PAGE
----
What are the roles of dentists and hygienists in the fight against oral cancer? Is it limited to detection?
What are the roles of dentists and hygienists in the fight against oral cancer? Is it limited to detection? How much time do we spend talking about the prevention of periodontal disease vs. how much time spent talking about the prevention of oral cancer? I venture to say that the disparity is great – that almost no time is taken to talk about the prevention of oral cancer. Not only is that a shame, but we are avoiding our professional responsibilities.
According to the CDC and the Oral Cancer Foundation (www.oralcancerfoundation.org), cancers of the floor of the mouth, cheeks, and alveolar ridges are associated with alcohol and tobacco use. But cancer of the base of the tongue, the throat, and the pharynx are associated with one of the same viruses that causes cervical cancer: human papilloma virus 16. HPV-16 is a sexually transmitted disease. That is why the Oral Cancer Foundation strongly supports the use of the vaccine Gardasil for both girls and boys before they become sexually active. The CDC recommends it for girls. (HPV-16 is also associated with cancer of the penis and the anus.) Parents should be urged to consult with their pediatricians about their daughters and sons being vaccinated with Gardasil.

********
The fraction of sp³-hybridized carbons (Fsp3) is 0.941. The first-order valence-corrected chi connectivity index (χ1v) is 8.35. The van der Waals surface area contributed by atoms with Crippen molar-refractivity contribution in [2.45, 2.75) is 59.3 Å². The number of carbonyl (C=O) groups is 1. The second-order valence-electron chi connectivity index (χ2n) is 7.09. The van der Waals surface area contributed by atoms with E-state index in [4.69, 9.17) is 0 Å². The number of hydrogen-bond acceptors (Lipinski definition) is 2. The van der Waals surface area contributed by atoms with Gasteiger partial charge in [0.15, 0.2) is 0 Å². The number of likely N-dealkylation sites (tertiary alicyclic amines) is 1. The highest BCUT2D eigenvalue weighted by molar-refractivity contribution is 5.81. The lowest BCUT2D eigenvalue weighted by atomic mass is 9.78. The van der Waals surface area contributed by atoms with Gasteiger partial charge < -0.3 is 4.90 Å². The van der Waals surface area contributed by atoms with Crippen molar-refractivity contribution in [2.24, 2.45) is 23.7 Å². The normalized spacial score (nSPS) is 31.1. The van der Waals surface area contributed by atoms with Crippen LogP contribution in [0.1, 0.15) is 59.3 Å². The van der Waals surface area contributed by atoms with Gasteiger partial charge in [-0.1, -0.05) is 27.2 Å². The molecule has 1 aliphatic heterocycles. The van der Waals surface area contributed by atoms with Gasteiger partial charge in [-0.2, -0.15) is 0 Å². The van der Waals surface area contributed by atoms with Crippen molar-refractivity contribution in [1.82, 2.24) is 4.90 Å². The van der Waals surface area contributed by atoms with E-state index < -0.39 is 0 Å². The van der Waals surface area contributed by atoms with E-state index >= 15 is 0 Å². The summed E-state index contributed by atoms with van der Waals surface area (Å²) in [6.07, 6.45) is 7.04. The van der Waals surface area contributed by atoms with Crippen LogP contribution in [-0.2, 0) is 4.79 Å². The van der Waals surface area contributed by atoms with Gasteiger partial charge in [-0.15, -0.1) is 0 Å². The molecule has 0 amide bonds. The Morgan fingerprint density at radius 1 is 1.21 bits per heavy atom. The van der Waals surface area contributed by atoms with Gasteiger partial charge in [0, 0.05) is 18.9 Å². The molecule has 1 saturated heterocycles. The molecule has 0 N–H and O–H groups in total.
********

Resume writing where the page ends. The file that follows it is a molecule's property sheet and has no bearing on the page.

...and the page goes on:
We need to educate our patients about all known associations with the development of oral cancer, including oral sex. How do we bring up this topic? Sexual practices are not something that we in dentistry are used to discussing with our patients. We need to learn to get over this reticence. It could be a matter of life or death.
I always tell my patients what I am doing when I do an oral cancer examination. I suggest that the best time to bring up the subject of prevention is during that examination. "Do you know what the known causes of oral cancer are? One is a human papilloma virus that is passed on by oral sex, and another is alcohol and tobacco use."
From there on, you can elaborate or not, depending on your comfort zone and the questions that the patient may ask.
Becoming more knowledgeable about oral cancer will give you more confidence. Do some additional studying. Be sure to role-play this scenario with other team members in your office before you start. Speak to your doctor to decide how this subject will be broached and who will bring it up. The whole team's support is essential for this to be taken seriously. Remember, you could be saving someone's life. However, even though some young people engage in risky behavior, unless you have a parent's permission, I would restrict this message to those over 18.
Henry M. Botuck, DDS
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